They were used to repair the furnace 120 years ago.
Meanwhile, Salem and his crew of 15 continue to chip away painstakingly at the concrete that has been added over the years, hiding internal brickwork which has been revealed gradually in all its ancient splendour.
In another recently discovered room, the walls were found to be soaked in ancient olive oil, probably from the time of the Crusades.
The frontage is dominated by a giant bent spoon (naturally), which, at 53 feet-plus, has been verified by the Guinness Book of Records as the world’s largest.
Even before the museum has opened, it has already become a magnet for visitors eager for some of the Geller magic and luck to rub off on them.
During my visit last week, a group of international lawyers taking time out from an official visit to Israel, were overwhelmed to encounter the man himself, one exclaiming excitedly: “I can’t believe I’ve met Uri Geller. He’s so normal.”
I’d hardly describe Uri as “normal” — and neither would he. After all, it’s only a matter of weeks ago that he saw himself as the perfect candidate for a role at No 10 Downing Street after Prime Minister Boris Johnson’s chief adviser Dominic Cummings appealed for “weirdos and misfits with odd skills” to apply for new jobs there.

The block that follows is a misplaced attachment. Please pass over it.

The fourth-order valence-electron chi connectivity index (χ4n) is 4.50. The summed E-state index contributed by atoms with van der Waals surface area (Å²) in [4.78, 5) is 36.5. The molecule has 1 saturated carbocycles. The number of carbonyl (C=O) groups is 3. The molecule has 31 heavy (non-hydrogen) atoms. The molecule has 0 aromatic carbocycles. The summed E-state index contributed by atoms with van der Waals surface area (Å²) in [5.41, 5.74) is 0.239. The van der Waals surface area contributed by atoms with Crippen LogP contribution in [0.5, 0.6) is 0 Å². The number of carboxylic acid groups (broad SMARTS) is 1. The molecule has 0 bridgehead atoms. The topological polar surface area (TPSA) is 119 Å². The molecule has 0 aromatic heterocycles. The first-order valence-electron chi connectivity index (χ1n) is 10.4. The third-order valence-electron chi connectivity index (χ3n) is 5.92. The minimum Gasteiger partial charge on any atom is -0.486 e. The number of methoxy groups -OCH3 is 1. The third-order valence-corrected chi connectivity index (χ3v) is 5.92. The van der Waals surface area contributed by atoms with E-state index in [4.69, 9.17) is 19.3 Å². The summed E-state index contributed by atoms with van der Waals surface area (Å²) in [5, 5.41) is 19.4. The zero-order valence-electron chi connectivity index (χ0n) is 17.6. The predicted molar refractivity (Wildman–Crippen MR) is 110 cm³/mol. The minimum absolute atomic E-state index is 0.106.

The lawyers were happy to place their hands over a bronze cast of Uri’s hand on the reverse of the spoon and make a wish, taking their choice very seriously.
The plaque includes also nano versions of the Old and New Testaments, the Koran and Hindu scripture and the original sphere of rock crystal that Uri claims Leonardo da Vinci painted into the hand of Christ in the 16th century painting Salvator Mundi which sold recently for $450 million.
Salvador Dali, with whom Uri worked for two years, gave him the crystal, insisting that it was da Vinci’s at that time.
“I thought he was kidding,” says Uri, “but when this Salvator Mundi painting was discovered I realised that he was telling the truth.”
When the museum opens, it will celebrate the life and times of Uri, chronicling a career without equal.
Apart from an original Jewish Telegraph front page featuring the remarkable case of Liverpool Lord Mayor Eddie Clein’s chain that fell apart at this newspaper’s 50th anniversary dinner in December, 2000, displays will also include some of Uri’s trademark giant crystals.
Pride of place will go to his famous Cadillac on which are mounted spoons signed by 2,600 celebrities.
There will be nine Dali sculptures as well as gifts he has received from Pablo Picasso, Albert Einstein and many others.
At Altman’s Gallery next door there are unique, limited edition artworks, lithographs and plates hand-painted by Uri for Harrod’s.
The profits from their sale will benefit the Save a Child’s Heart charity.
When the museum opens, admission will be 23 Shekels. Surely, there had to be some numerical relevance to that figure, I ventured.
I’ve left Uri pondering that one, but doubtless he will come up with an explanation...
* Visit urigellermuseum.com